Our fascination with Whack-o Jack-o has never been only, or even primarily, with his prodigious skills. It was with the way he personified our culture's most central ambitions to whiteness, immortality, wealth, real estate and fame. Lodged somewhere between the superhuman and the alien, aspiration and disgust, Jackson was a grotesque reflection of our collective desires.

While never allowed to be an actual person, Jackson did become a personification of our collective ugliness. In the end as ugly, twisted and phony as the world that made and used him. Or, as Mike Gerber writes the world that took out its frustrations in ridiculing him.
Unlike say, Cary Grant, Michael Jackson had the ill fortune to be a celebrity when nightly scrutiny of a pop singer's personal habits became what passed for incisive commentary. Precisely when American power needed all the restraining that satire could throw at it, satire became obsessed with celebrities. Coincidence? Surely not. Part of this was the entertainment industry's self-aggrandizing belief that nobody in the audience knows about anything but entertainment--which, after fifty years, has become a self-fulfilling prophecy. But even more powerful was simple risk-aversion. Any Jackson joke was risk-free. Since he was both celebrity and inhuman autopilot, the material flooded forth; and in that flood was protection, safety in numbers. That's why it all felt strangely impersonal, as if this "Michael Jackson" we were all laughing at didn't exist as a person. To the extent that anybody I knew spared a thought for the guy, the human being, they decided he deserved it for being so weird. Such is the compassion of the herd.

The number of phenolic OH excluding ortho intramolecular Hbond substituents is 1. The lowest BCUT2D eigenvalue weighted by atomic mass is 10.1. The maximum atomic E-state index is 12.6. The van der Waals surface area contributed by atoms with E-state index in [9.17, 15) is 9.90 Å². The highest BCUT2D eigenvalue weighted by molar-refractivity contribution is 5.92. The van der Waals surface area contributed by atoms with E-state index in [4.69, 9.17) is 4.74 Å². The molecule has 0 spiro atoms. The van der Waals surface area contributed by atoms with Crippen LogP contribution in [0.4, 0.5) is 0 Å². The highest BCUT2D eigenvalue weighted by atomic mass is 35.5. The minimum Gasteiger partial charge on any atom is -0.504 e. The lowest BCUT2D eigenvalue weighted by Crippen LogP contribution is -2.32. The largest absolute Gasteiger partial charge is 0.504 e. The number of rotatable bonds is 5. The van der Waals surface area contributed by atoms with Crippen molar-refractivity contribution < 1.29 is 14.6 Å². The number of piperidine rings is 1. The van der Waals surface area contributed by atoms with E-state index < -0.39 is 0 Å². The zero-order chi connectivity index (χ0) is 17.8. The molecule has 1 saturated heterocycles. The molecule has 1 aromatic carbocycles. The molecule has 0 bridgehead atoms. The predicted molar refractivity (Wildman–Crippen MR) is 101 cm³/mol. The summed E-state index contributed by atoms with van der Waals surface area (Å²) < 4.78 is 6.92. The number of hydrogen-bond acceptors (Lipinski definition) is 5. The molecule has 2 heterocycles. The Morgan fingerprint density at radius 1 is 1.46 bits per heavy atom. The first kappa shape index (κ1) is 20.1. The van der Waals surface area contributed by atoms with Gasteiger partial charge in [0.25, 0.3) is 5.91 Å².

On the other hand, as Adrastos points out here, ridicule of the Michael Jackson phenomenon DID help bring Weird Al Yankovic's career to greater prominence in the 1980s. And the world was certainly a better place for that.

Title modified slightly post-publication. It's still a bit weak.

Nothing to add here

But I saw this story about a junkyard fire in East New Orleans and couldn't resist linking it since it gives me an opportunity to use the "flaming garbage" tag for only the second time ever.

Little understood Tweeter Tube facts

About two thirds of the "content" is advertising. We live in a truly bizarre time where people voluntarily sign up to follow a series of pizza commercials, bar specials and... oddly calculated gossip about the exciting yet undefined activities of ad-hoc business associations. It's the world's worst opt-in spam machine. But everybody loves it.

Monday, June 29, 2009


I'm thinking something very much like this.

Starting the week off on a downer note

Shrimp season closing in eastern Louisiana

I was really getting on a roll with the large head-on shrimp the past few weeks. Last week I made barbecue shrimp with an Abita Turbodog sauce. A few days ago, I boiled a few pounds and made a remoulade salad. If the price is still good by this weekend, I'll try and do another shrimp creole.

Saturday, June 27, 2009

Meanwhile, back in the real world

The Climate bill that just passed the House may not be the most direct way to go about reducing carbon emissions or "creating green jobs" as the President is fond of claiming, but it does create some interesting secondary markets.